Sunday, June 03, 2012

The way

Over the years, Blue Dragon has tried many approaches to helping kids in need here in Vietnam. We've met them on the streets; built houses for their families; rescued them out of factories and brothels; paid their school fees... 

And now we've built a road. 

This is a very simple road - as far as roads go - connecting a village in Loc Tri district of Hue province to the nearest highway. 

Without it, kids had to travel extra kilometers along the busy highway to get to school. Parents were cut off from the markets, so their opportunity to sell the fish that they raise was very limited. And when child traffickers came to the town, the police were too far away to respond quickly. 

This road changes all of that. The village is now much closer to town, and much easier for the police and local government to respond quickly when called. Within the next year, we hope that there will be a new fish market based in this village too.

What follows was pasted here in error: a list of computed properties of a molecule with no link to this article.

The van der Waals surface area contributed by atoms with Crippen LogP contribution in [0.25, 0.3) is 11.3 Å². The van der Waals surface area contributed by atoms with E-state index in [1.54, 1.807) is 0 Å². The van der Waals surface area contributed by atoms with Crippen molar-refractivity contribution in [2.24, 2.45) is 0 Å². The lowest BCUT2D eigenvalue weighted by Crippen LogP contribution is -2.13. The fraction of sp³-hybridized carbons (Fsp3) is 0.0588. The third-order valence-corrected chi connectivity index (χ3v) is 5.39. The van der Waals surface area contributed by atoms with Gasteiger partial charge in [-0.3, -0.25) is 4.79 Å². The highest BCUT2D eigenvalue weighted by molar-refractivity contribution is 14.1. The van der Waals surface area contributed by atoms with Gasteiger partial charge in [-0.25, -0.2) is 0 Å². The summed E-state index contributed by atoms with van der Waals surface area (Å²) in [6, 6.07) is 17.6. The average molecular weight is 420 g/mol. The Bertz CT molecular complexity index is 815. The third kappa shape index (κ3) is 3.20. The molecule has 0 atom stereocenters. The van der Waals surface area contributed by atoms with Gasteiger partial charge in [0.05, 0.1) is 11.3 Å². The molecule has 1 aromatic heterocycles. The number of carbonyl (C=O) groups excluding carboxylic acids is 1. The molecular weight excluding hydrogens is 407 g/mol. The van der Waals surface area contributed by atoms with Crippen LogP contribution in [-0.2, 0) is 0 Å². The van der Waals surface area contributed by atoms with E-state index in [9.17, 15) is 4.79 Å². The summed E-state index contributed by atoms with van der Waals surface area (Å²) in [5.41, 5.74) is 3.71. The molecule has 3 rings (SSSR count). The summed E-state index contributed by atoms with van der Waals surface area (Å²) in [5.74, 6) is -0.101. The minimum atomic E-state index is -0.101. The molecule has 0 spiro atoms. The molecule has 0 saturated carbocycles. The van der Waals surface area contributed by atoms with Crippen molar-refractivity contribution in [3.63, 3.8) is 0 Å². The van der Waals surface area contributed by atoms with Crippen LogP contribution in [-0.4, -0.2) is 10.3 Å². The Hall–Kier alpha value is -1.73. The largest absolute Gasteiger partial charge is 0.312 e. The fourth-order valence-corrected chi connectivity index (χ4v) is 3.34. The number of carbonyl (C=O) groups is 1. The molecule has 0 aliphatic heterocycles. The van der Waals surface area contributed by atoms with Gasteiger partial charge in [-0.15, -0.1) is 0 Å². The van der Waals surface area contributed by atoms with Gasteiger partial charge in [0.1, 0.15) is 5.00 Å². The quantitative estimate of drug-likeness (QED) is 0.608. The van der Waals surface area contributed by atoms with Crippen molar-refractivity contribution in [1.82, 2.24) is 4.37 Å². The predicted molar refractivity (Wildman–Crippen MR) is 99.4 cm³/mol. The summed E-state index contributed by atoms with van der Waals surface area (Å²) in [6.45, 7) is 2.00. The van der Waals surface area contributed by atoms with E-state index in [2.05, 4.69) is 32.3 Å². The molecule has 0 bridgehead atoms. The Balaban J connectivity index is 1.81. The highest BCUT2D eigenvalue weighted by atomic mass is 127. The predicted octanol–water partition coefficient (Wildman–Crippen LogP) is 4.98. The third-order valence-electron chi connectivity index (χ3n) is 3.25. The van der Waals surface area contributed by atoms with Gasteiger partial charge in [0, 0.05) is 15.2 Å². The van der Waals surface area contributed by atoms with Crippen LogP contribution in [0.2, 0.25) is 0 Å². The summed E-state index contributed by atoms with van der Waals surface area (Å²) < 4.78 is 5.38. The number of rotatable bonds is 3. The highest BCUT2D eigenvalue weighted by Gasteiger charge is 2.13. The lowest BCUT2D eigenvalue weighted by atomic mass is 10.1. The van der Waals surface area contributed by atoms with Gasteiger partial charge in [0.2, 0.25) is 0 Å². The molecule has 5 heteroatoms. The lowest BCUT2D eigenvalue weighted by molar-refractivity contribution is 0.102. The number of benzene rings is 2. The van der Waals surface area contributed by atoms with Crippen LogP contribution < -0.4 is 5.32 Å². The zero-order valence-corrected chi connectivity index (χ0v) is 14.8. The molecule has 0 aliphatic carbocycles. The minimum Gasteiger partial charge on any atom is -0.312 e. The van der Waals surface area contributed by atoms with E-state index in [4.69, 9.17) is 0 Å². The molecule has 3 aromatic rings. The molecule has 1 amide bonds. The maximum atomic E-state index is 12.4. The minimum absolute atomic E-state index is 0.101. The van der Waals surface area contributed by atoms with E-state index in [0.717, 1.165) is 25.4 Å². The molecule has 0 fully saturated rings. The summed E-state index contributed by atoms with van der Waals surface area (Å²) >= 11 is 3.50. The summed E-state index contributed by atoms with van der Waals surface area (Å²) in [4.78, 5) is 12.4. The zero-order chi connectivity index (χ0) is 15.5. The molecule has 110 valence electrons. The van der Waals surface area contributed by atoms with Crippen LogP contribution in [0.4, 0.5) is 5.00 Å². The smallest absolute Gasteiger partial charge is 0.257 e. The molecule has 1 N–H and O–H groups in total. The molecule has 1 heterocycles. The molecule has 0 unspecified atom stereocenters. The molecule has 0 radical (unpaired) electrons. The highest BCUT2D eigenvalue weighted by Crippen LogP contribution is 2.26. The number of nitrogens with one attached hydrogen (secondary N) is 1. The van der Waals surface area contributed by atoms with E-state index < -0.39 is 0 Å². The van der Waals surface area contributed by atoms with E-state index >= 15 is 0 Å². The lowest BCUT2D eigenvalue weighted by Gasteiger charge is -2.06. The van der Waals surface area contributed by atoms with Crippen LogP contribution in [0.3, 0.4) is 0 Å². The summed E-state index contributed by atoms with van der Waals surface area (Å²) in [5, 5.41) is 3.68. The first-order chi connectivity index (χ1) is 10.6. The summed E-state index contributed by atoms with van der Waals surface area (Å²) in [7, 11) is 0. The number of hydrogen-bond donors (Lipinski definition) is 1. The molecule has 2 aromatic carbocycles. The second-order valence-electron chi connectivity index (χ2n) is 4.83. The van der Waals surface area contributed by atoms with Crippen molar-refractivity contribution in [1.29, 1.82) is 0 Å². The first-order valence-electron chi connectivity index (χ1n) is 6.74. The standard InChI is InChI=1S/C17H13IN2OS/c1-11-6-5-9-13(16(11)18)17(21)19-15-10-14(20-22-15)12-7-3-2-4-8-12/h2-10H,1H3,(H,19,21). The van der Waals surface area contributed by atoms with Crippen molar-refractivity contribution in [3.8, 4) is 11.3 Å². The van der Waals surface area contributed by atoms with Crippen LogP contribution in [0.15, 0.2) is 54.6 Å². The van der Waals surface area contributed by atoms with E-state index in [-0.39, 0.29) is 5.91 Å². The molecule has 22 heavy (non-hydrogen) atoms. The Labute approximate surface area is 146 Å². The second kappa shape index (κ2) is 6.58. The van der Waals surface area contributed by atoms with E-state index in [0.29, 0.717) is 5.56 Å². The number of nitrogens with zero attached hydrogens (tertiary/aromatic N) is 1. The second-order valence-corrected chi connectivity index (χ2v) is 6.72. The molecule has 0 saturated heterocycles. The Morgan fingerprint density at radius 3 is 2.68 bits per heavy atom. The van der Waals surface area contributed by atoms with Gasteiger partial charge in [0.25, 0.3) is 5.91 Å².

Friday's "Opening Ceremony" was a terrific event. The whole village turned out to watch the dragon dancing and listen to the official speeches. 

It was an event the whole town will remember - and benefit from for many years to come.

From the opening ceremony of the road, I traveled north to Thanh Hoa province for a much more sombre occasion the following morning: the 100th day anniversary of the death of Le Dinh Nghia.

In Vietnamese culture, the 100th day marks the departure of the person's spirit from the earth: Nghia has made his final journey to Heaven.

Nghia's funeral, back in February, was an overwhelming day. Hundreds of people of all ages walked with his coffin from his family home along the road to the cemetery where he is now laid to rest. Along the way was an outpouring of emotion, and the procession was led by a band of funeral musicians. People cried openly, and sometimes loudly, imploring Nghia to wake up and come back home.

Saturday's ceremony was much simpler, much quieter. Family members and a few close friends gathered by Nghia's graveside, lit some incense, then returned home for a humble meal. This time there was no music, no crowds, just a handful of loved ones still broken by the loss of one of our world's most beautiful young people.

Nghia's ceremony was a quiet one, but no less important and touching.

Have a safe journey, Nghia. You are not forgotten here.